By Christian Damon and John Marlott

Last year, the Federal Circuit vacated the Board’s original decision denying the patent owner’s motion to amend two claims in IPR2014-00090, holding that the Board erred by “insist[ing] that the patent owner discuss whether each newly added feature was separately known in the prior art.” Veritas Techs. v. Veeam Software Corp., 835 F.3d 1406, 1414 (Fed. Cir. 2016).  On remand, the Board recently reconsidered patent owner Veritas Technologies, LLC’s (“Veritas”) motion to amend its claims.  IPR2014-00090, Paper 48 at 2 (July 17, 2017).

By rule, the Board may deny a motion to amend where “[t]he amendment does not respond to a ground of unpatentability involved in the trial.”  37 C.F.R. § 42.121(a)(2)(i).  Because a petition for IPR may only be based on unpatentability under §§ 102 and 103, this technically means that a patent owner may not use a motion to amend to respond to unpatentability issues under §§ 101 and 112.  However, in this case, the Board not only provided the patent owner an opportunity to supplement its previously denied motion to amend, but granted the motion despite the proposed claim including a new limitation added to address a § 101 issue.

Veritas’s original motion sought to substitute a proposed claim 26 if original claim 1 was found unpatentable, and a proposed substitute claim 27 if original claim 20 was found unpatentable.  Id. at 3.  With the Federal Circuit affirming the Board’s decision finding original claims 1 and 20 unpatentable, the only issue before the Board on remand was Veritas’s motion to amend. Id.  Before reconsidering Veritas’s motion to amend, the Board issued an order authorizing Veritas to file a supplement to its motion to amend which added the term “non-transitory” to proposed substitute claim 27.  Id.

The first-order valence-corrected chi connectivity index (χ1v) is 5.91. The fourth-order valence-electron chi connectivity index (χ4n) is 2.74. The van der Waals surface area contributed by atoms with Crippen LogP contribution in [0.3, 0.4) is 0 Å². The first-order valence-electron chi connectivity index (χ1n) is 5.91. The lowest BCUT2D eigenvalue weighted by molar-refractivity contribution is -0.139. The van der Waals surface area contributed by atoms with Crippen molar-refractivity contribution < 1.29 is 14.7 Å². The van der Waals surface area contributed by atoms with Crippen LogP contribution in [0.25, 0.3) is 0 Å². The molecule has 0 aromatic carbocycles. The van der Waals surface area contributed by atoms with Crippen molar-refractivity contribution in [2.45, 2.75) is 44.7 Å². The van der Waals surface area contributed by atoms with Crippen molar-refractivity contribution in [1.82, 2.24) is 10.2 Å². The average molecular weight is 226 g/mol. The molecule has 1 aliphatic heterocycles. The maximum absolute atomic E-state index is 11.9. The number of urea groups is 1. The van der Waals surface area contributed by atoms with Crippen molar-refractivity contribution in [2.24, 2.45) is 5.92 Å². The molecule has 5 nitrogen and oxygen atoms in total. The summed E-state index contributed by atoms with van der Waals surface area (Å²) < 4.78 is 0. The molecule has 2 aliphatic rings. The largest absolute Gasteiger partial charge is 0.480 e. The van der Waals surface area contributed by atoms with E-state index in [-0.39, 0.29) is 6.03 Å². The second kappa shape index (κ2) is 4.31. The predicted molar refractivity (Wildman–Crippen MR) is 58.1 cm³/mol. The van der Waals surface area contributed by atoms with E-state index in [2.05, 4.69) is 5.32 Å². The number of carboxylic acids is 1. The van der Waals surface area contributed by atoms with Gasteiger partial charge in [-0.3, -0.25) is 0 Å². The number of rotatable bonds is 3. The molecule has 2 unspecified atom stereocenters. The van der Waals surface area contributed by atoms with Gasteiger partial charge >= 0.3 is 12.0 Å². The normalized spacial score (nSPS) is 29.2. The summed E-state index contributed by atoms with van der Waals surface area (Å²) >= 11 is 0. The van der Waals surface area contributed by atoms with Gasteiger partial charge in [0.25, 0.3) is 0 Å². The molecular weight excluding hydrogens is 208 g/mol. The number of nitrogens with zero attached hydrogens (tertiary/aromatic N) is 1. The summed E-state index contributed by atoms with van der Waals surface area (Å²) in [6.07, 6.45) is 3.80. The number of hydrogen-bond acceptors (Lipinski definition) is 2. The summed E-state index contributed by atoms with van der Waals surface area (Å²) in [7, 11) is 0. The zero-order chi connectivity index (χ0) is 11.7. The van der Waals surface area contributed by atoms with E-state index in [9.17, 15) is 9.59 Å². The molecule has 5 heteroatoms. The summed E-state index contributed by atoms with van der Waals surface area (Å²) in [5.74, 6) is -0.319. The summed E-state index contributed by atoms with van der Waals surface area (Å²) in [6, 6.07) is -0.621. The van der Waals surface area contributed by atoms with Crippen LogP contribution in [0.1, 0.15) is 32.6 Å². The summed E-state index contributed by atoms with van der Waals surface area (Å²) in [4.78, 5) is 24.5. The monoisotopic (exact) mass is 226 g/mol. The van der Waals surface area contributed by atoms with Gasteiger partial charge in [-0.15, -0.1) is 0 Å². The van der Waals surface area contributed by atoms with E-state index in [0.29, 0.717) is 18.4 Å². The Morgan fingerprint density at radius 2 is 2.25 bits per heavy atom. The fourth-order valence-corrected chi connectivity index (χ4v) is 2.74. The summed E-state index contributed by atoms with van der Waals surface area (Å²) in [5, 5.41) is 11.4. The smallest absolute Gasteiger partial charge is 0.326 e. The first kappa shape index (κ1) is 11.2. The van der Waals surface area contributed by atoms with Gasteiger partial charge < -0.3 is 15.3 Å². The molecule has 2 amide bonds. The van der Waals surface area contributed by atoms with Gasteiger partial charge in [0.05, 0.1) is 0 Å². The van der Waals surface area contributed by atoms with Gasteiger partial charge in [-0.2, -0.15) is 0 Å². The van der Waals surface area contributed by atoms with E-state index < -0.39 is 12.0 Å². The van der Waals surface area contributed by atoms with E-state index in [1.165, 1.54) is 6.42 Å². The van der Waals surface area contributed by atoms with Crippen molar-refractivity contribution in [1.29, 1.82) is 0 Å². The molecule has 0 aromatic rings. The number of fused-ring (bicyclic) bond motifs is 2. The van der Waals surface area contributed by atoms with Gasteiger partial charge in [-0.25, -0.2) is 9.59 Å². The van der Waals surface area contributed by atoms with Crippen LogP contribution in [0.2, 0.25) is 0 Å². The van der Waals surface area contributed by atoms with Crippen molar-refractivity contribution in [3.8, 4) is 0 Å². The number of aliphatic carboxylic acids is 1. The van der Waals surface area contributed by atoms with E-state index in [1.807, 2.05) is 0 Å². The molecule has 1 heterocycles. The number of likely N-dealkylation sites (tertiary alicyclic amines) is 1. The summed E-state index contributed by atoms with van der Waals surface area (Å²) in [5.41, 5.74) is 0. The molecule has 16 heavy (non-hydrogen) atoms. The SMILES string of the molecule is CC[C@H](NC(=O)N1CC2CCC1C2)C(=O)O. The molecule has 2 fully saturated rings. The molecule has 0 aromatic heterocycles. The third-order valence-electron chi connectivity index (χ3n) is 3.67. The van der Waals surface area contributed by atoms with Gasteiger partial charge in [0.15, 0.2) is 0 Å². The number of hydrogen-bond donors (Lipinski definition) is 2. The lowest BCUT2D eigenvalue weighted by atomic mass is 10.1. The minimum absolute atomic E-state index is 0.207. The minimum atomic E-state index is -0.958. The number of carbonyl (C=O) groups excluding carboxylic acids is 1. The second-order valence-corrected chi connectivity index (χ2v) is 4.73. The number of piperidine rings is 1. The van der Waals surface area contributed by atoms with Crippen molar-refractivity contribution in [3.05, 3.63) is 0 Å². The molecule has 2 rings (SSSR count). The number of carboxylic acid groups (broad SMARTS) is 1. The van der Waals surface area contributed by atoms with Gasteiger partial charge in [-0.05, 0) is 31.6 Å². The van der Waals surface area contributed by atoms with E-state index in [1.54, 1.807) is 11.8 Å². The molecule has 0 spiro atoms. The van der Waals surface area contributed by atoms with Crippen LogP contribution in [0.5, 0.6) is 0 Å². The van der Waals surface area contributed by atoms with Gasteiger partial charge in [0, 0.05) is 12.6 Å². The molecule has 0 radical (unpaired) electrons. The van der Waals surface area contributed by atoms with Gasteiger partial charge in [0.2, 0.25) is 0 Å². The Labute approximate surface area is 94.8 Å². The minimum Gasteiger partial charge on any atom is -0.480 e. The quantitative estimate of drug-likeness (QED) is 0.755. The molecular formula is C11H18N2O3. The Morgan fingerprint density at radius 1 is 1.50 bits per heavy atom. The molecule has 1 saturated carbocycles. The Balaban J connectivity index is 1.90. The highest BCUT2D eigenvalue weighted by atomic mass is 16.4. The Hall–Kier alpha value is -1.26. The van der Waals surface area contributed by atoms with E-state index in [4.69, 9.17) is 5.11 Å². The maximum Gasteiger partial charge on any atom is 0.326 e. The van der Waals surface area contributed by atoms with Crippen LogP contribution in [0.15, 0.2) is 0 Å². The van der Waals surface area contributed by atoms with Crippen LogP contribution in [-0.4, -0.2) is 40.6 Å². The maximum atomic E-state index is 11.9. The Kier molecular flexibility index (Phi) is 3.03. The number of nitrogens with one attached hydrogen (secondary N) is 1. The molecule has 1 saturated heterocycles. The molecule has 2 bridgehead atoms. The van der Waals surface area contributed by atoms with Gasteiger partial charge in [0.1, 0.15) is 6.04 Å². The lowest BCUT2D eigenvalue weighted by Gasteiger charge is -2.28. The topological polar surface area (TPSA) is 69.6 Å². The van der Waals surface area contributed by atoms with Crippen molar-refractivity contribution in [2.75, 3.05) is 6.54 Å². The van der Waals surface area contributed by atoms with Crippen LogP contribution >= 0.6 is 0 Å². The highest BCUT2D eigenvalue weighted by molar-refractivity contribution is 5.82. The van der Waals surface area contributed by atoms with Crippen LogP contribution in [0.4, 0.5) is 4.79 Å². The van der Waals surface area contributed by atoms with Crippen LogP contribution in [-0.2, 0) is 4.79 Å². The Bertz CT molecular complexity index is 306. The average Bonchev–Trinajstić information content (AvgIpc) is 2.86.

The Board considered Veritas’s proposed claim 26 and determined that because Veritas could not sufficiently identify written description for the claim in the original disclosure, the proposed amendment failed under 35 U.S.C. § 316(d)(3), which requires that an amendment in an IPR not introduce new matter.  Id. at 18.  In opposing proposed claim 27, petitioner Veeam Software Corporation (“Veeam”) argued that the claim was unpatentable, inter alia, for failing the requirements of § 42.121(a)(2)(i).  Veritas did not dispute that “non-transitory” was added to claim 27 for purposes other than for overcoming a ground of unpatentability involved in the trial.  Rather, Veritas argued that the Board possessed “broad discretionary powers,” which it should use to allow Veritas to modify the proposed language of claim 27 to include the “non-transitory” limitation. Id. at 28.

In agreeing with Veritas’s position and granting the motion to amend claim 27, the Board explained that, in its view, § 42.121(a)(2)(i) requires that amendments must be the result of “a genuine effort to overcome the instituted grounds.”  Id.  According to the Board, this does not mean that every word added to or removed from a claim in a motion to amend be solely for the purpose of overcoming a ground of unpatentability involved in the trial.  Id. at 29.  The Board reasoned that it “serves the public interest” to allow patent owners to address § 101 or § 112 issues once a proposed claim has addressed a ground of unpatentability involved in the trial.  In other words, if the proposed claim “as a whole is responsive to a ground of unpatentability involved in the trial,” additional limitations addressing other grounds of unpatentability are permissible.  Id.

Takeaway.

A patent owner cannot utilize a motion to amend to solely correct issues of unpatentability unrelated to those involved in an IPR.  However, as the Board’s decision here illustrates, if a patent owner has a basis for amending a claim to overcome a § 102 or § 103 ground of unpatentability, the patent owner may have a valuable opportunity to also address patentability issues arising under §§ 101 or 112.

Veeam Software Corporation v. Veritas Technologies, LLC, IPR2014-00090 (July 17, 2017) (Paper 48).

The following two tabs change content below.
John Marlott brings 25 years of intellectual property law experience to his role as lead counsel in IP disputes for Jones Day clients. He focuses on high-stakes district court patent litigation, post-grant patent proceedings before the USPTO Patent Trial & Appeal Board (PTAB), and appeals to the U.S. Court of Appeals for the Federal Circuit.